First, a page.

As such, it represents an attempt to account for many of the “normalization” adjustments applicable to the transformation of GAAP-based, tax minimizing income statements into a more useful measure of earnings.  Despite its widespread usage and nearly universally consistent interpretation, it is not a comprehensive measure of “normalized” earnings as we shall soon discover.  For better or worse, this specific measure of earnings is used by business brokers, buyers and sellers, CPA’s, bankers and even professional business valuators when evaluating the earnings generation of the small, private firm.  As noted earlier, it is most typically used for smaller, business brokerage segment businesses wherein “the owner is the business” or whereby the business would not be as productive as it is without the contributions of an owner. 

Because the major market comp databases such as Bizcomps, the IBA database and even Pratt’s Stats presents their transaction data in part based on a multiple of “adjusted cash flow” (or whatever term is used to describe this specific measure of private firm earnings), it is even applicable to substantial middle-market firms in many instances.  The success of this particular measure is due to its role in facilitating “apples with apples” comparisons of business opportunities moreso than its theoretical supremacy. 

Arguments abound as to why it is not an optimal measure of earnings or cash flow, e.g. it does not account for planned capital expenditures or working capital investments or even taxes. This measure has simply served to fill the void associated with GAAP-based income statement earnings measures while facilitating the consistent estimation of business value among privately-held firms.

Adjusted cash flow is typically calculated as the sum of “pretax income” plus a series of “addbacks”, making it a “pretax” measure of small firm earnings.  The specific components are:

Pretax Income
+ Owner Salary/Payroll Tax
+ Owner Benefits
+ Depreciation/Amortization Expense
+ Interest Expense
+/- One-Time, Non-Recurring Expenses/Revenues or Losses/Gains
Adjusted Cash Flow

Taken full circle, this figure may also be interpreted as:

           The pretax, cash equivalent measure of financial RESOURCES available to a new owner to use as desired, i.e. to service debt, pay an owner salary and hopefully earn a positive return on invested cash.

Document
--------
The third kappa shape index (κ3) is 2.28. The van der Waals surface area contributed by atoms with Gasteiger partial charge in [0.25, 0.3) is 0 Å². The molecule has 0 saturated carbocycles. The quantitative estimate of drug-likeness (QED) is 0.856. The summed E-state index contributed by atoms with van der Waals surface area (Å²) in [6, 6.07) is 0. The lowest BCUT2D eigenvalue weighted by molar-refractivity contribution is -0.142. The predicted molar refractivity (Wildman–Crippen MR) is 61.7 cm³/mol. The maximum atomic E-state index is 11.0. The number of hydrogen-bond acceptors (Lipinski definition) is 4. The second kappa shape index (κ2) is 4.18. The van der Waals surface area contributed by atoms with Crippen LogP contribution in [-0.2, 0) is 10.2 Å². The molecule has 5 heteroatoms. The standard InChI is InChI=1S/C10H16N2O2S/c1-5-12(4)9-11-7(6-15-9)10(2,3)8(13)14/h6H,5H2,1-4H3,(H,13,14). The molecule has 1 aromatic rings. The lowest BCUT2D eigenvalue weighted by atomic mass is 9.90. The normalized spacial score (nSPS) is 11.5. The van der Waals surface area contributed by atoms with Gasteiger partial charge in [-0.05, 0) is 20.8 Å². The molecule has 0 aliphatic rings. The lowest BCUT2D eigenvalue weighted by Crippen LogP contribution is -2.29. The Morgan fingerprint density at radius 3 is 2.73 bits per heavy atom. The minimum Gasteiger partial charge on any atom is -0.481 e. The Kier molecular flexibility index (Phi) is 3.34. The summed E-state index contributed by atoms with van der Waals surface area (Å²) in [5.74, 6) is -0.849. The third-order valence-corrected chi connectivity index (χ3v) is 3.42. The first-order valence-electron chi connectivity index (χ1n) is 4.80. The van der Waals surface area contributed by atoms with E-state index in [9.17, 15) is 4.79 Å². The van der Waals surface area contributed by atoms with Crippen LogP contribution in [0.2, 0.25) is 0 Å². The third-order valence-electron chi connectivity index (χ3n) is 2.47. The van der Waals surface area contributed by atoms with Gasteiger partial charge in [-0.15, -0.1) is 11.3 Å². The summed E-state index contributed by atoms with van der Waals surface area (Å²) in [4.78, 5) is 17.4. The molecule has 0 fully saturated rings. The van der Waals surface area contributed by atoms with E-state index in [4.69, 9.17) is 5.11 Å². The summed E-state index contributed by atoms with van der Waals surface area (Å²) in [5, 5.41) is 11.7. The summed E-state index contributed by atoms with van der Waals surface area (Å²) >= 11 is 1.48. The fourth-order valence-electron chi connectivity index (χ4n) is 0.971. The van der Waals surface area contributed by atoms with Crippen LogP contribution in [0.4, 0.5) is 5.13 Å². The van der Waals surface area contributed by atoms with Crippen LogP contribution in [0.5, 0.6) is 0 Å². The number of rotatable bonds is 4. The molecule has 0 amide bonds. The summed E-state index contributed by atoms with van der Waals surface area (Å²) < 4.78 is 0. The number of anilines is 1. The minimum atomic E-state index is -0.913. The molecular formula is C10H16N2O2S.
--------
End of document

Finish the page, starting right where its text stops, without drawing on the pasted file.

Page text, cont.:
As the ACF formula above illustrates, it contains a series of “adjustments” related to the process of “normalization”, i.e. it represents a partial transformation of GAAP-based, tax minimizing income statement associated with the typical privately-held firm.  In short, it transforms “pretax income” (GAAP-basis) into a more complete measure of private firm cash flows by incorporating the owner’s compensation, non-cash expenses, debt-related costs and “extraordinary” revenues/gains and expenses/losses (all of which are so-called normalization adjustments).

Because ACF does not incorporate ALL potential normalization adjustments, however, it is incomplete from a thorough and theoretically correct perspective.  In other words, it does not measure the amount of cash flows which are available to the ownership after ALL of the company’s operating needs have been met (only a measure such as net cash flow to equity or invested capital that is also “normalized” can truly capture the firm’s “true” earnings-generating capability).  

On the other hand, because it is so widely and uniformly applied by market participants and because the comparable sales method (also called Direct Market Data Method) relies in large part on multiples of ACF, it is a de facto relevant and powerful tool for assessing private firm value (specifically fair market value on a going concern basis).  It should be stressed once again that the ACF framework is MOST applicable to the smaller, owner-dependent private firms but also can (should) apply to middle-market firms when the comparable sales method is utilized.